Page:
Food preservation processes in a food processing context

Food processing serves a number of purposes. First of all it is key to the transformation of perishable foodstuffs into microbiologically stable and safe food products as has been discussed above. While this is clearly a prerequisite, processed foods are sold, particularly in the developed world, first and foremost on the basis of their organoleptic (i.e., taste and flavour) characteristics and their nutritional value; all well perceivable consumer benefits.

The former notions stress that a preservation method of choice always has to balance the quality against the stability constraints of a given product. To give an example, pasteurised milk tastes better and has a higher nutritional value than sterilised milk. However, since bacterial spore formers of the genus Bacillus show a higher than negligible risk of being present in raw milk and can survive preservation methods, pasteurised milk may be spoiled by germinating Bacillus spores (Zwietering et al., 1996; Brown, 2000). Vegetative B. cereus cells actively grow in foods and may produce toxin (Agata et al., 2002). The risk of having spores of Bacilli spoiling pasteurised milk by day seven after collecting the milk has been calculated and thus the time limit for consumption of pasteurised (often referred to as fresh) milk was set (see for further background reading Zwietering et al., 1996). On the other hand, sterilised milk has, even at elevated (ambient) temperatures, a very long shelf life.

Table 23.2 Need for preservation and the techniques available for this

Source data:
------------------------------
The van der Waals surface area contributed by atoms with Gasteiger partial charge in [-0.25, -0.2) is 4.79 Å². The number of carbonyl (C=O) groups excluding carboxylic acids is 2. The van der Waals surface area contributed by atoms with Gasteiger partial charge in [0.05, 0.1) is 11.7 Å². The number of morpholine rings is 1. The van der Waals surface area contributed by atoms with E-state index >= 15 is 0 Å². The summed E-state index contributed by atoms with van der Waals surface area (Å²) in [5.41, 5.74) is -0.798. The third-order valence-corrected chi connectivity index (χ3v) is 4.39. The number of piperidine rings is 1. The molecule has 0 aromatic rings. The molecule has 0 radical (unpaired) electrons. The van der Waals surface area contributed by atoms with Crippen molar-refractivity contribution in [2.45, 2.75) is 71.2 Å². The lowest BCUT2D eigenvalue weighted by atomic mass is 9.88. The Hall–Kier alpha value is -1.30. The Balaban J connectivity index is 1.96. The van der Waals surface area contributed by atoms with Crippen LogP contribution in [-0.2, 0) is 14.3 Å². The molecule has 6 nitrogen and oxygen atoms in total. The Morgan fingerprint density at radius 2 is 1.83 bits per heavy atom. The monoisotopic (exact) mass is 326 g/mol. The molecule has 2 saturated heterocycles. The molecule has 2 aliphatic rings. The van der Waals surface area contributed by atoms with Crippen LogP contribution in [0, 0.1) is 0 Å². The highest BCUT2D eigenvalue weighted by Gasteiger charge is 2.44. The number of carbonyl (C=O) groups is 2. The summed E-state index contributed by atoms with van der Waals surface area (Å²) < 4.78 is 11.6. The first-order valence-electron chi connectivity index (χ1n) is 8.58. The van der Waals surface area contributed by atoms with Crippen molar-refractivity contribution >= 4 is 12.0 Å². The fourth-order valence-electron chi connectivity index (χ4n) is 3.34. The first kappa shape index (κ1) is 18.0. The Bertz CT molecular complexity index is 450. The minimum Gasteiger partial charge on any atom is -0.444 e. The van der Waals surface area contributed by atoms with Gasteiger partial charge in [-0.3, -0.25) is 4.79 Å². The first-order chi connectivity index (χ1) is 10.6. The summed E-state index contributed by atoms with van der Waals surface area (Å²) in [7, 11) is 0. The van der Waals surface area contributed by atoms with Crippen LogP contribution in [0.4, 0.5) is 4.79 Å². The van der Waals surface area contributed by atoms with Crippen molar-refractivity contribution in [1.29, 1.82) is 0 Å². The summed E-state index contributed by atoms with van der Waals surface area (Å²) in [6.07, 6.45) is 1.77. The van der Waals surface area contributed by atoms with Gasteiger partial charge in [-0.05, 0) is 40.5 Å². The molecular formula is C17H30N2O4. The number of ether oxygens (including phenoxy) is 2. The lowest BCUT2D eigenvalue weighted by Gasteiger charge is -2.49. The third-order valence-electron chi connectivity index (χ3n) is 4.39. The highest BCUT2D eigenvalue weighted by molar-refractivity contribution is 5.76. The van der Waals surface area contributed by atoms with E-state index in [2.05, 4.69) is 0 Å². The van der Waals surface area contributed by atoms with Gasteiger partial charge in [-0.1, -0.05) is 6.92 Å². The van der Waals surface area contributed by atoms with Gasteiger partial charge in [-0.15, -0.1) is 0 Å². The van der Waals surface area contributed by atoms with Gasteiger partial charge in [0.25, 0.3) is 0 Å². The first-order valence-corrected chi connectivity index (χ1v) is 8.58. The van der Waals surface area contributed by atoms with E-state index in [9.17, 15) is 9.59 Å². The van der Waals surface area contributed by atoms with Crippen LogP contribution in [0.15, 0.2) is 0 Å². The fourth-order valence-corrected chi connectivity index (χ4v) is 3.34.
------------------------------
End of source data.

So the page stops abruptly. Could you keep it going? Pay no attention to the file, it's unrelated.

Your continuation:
Preservation targets

Preservation techniques

Micro-organisms

Drying

Insects

Heating

Enzymes

Cooling, freezing

Chemicals

Fermentation

Damage

Chemical preservation

Organoleptics

Mechanical (High pressure processing, US)

Freshness,

Physical means (PEF; irradiation, UV-light)

fit for consumption

Milk is one example of a simple straightforward liquid food. Nonetheless there are already locally major differences in preferences for either pasteurised or sterilised milk. The situation is often even more complex in the manufacturing of other processed foods such as for example mildly acid sauces. Often, a high-temperature processing step (typically 96-98 0C for up to ten minutes) combined with the mildly acidic conditions are sufficient to prevent outgrowth of pathogenic bacteria and common spoilage bacteria of the genus Bacillus (Ramaswamy et al., 1997). However, consumers in the developed world more and more prefer less acid-processed food products, for instance, sauces containing fresh-like vegetable particles (recently discussed in Lado and Yousef, 2002). As a consequence, there has been a tremendous drive for research on new preservation systems based on a combination of physical treatments with the action of a natural preserving compound, often a regular food ingredient.

In summary, there always were and there still are many reasons why food needs to be preserved well. Preservation techniques available for practical use are, however, unfortunately still relatively limited. Table 23.2 summarises the reasons why we need to preserve foods and the currently available techniques for this. The next section will discuss these techniques in some detail and indicate some new developments.

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